The control room at the Union Carbide factory in Bhopal, India, looks like something from one of those post-apocalyptic science fiction movies. Cow dung is splattered across the floor. There are rows upon rows of broken dials, their plastic covers smashed, the needles stuck. The scale models of the plant are shrouded in thick spiders' webs. A dirty sign on the wall reads "Safety is everybody's business".
Outside, eagles are nesting in the long-defunct flare tower. They swing overhead from time to time. Fluffy bits of asbestos float on the breeze. They are strewn across the ground, caught on gorse bushes. The vast metal hulk of the factory is silent, huge tangles of metal pipes and tubes running from tank to tank, slowly rusting in the Bhopal sun.
On the night of 2 December 1984, the worst industrial accident in history happened here. Highly poisonous methyl isocyanate (MIC) gas leaked from the plant, together with even more toxic reaction compounds. Thousands of people were gassed to death as they slept in their beds near the factory. Others died on the road as they tried to flee, water pouring from their burning eyes, unbearable pain in their lungs, defecating and urinating in their clothes, unable to help themselves. They found dead mothers with their dead babies in their arms. In the months and years that followed, thousands more died from the effects of the gas they inhaled.
A handicapped man walks past a graffiti urging death on former Union Carbide chairman Warren Anderson outside its closed factory in the central Indian city of Bhopal December 2, 2004. More than 3,500 died soon after the plant, now a subsidiary of Dow Chemicals Co., spewed clouds of highly toxic methyl isocyanate into the city, according to government figures. India continues to pursue criminal charges against Anderson, now in the United States. Union Carbide and its partner, Union Carbide India Ltd, and Dow Chemicals which took over UCC in 2001, have publicly stated they bear no responsibility for the leak, its consequences or the poisons still seeping into the ground. December 2, 2004 marks the 20th anniversary of what many describe as the 'chemical Hiroshima'. REUTERS/Raj Patidar
You would not think, to look at Bhopal today, that it happened here. It's a charming city, built around the edges of a lake. Fountains spume lake water in columns near the shore, a solitary boatman is slowly working his way out across a lake that shimmers with the early morning haze.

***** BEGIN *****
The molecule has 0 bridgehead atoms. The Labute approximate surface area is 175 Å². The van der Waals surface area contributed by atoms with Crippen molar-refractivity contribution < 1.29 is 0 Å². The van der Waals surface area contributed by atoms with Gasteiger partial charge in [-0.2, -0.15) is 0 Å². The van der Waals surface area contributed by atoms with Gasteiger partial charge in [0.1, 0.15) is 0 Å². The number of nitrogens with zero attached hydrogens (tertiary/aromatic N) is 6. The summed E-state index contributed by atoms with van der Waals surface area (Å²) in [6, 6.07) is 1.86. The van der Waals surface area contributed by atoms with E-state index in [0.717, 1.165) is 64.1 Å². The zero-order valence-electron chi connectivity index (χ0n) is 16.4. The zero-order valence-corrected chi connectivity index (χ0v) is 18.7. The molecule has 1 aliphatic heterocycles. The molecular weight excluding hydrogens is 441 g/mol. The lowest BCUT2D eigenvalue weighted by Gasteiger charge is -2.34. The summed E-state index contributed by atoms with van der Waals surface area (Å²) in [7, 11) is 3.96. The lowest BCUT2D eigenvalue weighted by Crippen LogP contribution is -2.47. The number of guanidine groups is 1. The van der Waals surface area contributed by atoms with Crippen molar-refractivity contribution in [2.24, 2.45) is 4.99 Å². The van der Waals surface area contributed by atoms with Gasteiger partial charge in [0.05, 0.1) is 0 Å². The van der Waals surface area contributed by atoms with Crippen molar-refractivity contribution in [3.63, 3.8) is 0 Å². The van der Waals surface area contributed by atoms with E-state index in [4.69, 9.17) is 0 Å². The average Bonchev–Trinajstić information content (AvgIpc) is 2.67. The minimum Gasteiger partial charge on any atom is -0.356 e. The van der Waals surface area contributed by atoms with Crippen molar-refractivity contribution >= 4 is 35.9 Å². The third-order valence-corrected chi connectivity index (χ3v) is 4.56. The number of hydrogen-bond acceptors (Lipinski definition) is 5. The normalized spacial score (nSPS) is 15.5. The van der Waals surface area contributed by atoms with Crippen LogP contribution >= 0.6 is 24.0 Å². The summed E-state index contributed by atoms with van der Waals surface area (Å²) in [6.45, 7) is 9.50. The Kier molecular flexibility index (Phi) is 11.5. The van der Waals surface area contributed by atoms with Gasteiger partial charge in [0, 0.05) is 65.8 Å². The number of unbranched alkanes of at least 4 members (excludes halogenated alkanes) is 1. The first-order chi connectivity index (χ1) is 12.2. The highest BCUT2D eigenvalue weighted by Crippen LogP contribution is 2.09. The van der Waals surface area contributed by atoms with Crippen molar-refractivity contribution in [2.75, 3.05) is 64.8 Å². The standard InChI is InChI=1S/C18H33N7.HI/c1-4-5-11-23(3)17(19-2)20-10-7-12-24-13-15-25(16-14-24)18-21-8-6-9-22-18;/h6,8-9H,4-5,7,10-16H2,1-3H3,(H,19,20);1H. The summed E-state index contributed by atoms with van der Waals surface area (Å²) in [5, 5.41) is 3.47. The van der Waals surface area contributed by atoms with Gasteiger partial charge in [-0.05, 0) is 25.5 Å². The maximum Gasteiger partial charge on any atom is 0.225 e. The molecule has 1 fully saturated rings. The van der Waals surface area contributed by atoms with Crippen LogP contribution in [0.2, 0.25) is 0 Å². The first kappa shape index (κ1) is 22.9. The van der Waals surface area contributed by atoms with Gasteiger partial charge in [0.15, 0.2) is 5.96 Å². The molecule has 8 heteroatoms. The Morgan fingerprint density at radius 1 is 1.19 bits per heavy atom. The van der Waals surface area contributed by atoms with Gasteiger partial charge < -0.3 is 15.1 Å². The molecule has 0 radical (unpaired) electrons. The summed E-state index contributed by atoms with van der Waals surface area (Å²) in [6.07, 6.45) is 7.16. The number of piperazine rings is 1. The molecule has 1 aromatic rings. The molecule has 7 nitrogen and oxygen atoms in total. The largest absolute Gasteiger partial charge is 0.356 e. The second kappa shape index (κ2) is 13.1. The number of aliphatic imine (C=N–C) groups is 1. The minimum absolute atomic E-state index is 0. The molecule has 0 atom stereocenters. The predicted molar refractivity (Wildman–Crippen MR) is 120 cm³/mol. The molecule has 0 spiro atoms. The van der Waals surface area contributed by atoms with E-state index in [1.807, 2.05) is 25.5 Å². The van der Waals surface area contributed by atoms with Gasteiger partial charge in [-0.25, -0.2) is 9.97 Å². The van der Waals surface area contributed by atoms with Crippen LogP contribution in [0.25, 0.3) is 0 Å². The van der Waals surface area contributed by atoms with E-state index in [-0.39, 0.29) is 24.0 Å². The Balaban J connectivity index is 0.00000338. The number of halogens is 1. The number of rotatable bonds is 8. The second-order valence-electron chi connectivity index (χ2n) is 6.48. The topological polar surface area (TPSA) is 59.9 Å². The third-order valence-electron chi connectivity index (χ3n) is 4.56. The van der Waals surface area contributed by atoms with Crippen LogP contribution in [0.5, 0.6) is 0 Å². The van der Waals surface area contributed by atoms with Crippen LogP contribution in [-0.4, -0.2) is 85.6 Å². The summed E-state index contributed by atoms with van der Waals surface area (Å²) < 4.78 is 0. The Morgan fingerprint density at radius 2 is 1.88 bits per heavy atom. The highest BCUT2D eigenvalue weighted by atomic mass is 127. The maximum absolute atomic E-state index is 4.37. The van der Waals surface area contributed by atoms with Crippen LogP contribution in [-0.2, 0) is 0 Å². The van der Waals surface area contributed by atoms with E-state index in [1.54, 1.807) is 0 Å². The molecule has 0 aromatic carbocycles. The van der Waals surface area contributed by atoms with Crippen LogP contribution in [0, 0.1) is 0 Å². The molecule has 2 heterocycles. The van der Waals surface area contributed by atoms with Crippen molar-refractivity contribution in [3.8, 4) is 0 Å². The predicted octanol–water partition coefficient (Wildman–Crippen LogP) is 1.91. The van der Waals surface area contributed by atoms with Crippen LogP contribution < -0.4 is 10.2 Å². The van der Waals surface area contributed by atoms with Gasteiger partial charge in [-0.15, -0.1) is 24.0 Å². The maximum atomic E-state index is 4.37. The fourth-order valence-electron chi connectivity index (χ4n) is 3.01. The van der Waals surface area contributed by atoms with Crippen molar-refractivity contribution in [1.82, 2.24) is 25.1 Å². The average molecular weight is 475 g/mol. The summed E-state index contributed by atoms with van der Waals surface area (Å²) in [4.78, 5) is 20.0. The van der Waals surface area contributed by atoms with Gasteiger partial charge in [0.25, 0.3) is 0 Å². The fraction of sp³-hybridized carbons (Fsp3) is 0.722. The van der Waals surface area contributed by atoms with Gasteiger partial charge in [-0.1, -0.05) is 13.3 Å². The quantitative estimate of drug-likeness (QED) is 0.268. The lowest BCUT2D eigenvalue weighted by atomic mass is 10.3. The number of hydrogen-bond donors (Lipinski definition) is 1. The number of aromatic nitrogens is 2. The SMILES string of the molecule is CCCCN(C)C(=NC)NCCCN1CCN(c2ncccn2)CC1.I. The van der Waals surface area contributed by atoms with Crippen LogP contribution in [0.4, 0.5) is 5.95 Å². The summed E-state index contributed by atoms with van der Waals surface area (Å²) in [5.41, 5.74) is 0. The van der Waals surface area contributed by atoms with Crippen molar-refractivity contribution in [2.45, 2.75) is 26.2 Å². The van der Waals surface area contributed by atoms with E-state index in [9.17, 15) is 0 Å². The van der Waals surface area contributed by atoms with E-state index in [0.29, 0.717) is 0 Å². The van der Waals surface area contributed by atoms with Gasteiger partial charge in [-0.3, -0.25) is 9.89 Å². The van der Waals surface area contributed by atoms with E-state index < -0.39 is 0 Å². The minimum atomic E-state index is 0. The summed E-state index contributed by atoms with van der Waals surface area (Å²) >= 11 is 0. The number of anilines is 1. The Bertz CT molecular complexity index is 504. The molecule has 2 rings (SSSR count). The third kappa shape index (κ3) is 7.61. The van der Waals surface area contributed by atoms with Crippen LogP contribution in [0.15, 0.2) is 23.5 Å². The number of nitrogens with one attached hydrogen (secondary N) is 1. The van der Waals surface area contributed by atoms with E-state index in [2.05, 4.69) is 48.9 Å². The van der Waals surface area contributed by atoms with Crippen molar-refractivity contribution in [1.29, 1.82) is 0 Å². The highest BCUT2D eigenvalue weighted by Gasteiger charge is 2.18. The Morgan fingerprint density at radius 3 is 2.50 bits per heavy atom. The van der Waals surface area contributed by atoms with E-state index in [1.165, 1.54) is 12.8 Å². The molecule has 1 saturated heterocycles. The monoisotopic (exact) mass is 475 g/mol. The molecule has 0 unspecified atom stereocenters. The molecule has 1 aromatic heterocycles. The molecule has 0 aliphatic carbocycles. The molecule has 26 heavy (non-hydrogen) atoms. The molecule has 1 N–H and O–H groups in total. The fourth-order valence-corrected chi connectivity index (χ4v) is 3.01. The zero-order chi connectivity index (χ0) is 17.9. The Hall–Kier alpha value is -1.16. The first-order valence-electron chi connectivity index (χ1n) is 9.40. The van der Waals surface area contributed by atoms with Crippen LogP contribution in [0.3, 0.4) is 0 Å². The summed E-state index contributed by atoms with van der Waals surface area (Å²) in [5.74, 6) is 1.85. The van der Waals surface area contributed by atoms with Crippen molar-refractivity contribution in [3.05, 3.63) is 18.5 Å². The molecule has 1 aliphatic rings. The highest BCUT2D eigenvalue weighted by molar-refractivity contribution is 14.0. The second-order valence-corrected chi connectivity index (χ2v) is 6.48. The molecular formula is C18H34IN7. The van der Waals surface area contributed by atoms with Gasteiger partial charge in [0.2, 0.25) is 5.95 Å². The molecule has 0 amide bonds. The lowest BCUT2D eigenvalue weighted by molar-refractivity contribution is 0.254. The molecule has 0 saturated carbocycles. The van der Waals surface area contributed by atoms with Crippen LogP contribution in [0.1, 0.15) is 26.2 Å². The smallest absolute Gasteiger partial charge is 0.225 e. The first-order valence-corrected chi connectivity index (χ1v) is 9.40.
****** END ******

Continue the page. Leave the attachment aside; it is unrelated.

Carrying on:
There was a mayoral election here a couple of weeks ago. Trucks festooned with brightly colored banners made their way through the streets, blaring slogans from their loudspeakers. There was barely a mention of the Bhopal disaster. You would think the city had moved on, that it was all in the past.
But that could not be further from the truth. Round the corner from the rusting metal skeleton of the Union Carbide factory lies a warehouse. You can wander inside if you want, but the watchman who guards the site won't come with you. He is too scared. Step inside and the smell hits you. It is hard to breathe, almost impossible. It's a terrible smell, something deeply unhealthy, something chemical and poisonous. Huge mounds of brown toxic sludge lie in the warehouse, piled 10 feet high.
The Union Carbide factory has never been cleaned up. It is still poisoning Bhopal. Recent tests showed the chemicals still at the factory site have contaminated the ground water, which is used as drinking water by some of the poor neighborhoods around the factory. There is mercury lying on the ground inside the site, according to a former foreman who worked for Union Carbide.
Dow Chemicals, the company which took Union Carbide over in a merger, refuses to clean up the site. It claims it is no longer liable because it sold its shares in an Indian subsidiary.
It doesn't end there. "In the past 20 years, I didn't live through a single day without painkillers, without a tablet," says Rashida Bee, one of the survivors of the disaster. Today Ms Bee, and thousands like her, are still suffering the long-term effects of poisoning by the gas that leaked from the Union Carbide factory that night.
Many of the survivors, when you speak to them, have to break off from time to time because of the Bhopal cough. It's a long, agonizing rattle that makes you wonder whether they can draw air back into their lungs. Women have menstrual irregularities. Others have more severe handicaps. Ms Bee's nephew was blinded by the gas.
And all of them have received just £300 in compensation from Union Carbide. This is as much the fault of the Indian government as of the American company. In 1986, the Indian government agreed a deal in which Union Carbide paid just $470m (£245m) in compensation to victims. The government agreed to drop a legal case in which Union Carbide was expected to end up having to pay as much as $3bn in compensation. It agreed that the payment would end all Union Carbide's liability for the disaster. It never consulted the victims. Today, 15 years later, less than half of that money has been paid to the victims. The rest is still sitting in the Indian government's coffers, earning interest for the government, but not for its rightful owners, the victims of Bhopal. The injured have received 25,000 rupees each (£300). The relatives of those who died received 100,000 rupees (£1,200).
One victim, Bhano Bee, told how in 1986 her six-year-old son developed intestinal problems because of the gas. "I spent a lot of money on his treatment, more than 50,000 rupees (£600), and we only got 25,000 rupees (£300) compensation each from the government," she said.
Today, Rashida Bee is sitting in the yard where some of the women survivors try to scrape by a living making basic stationery products. Many have lost their husbands and are the sole breadwinners for the families. Many are too sick to hold down any other job.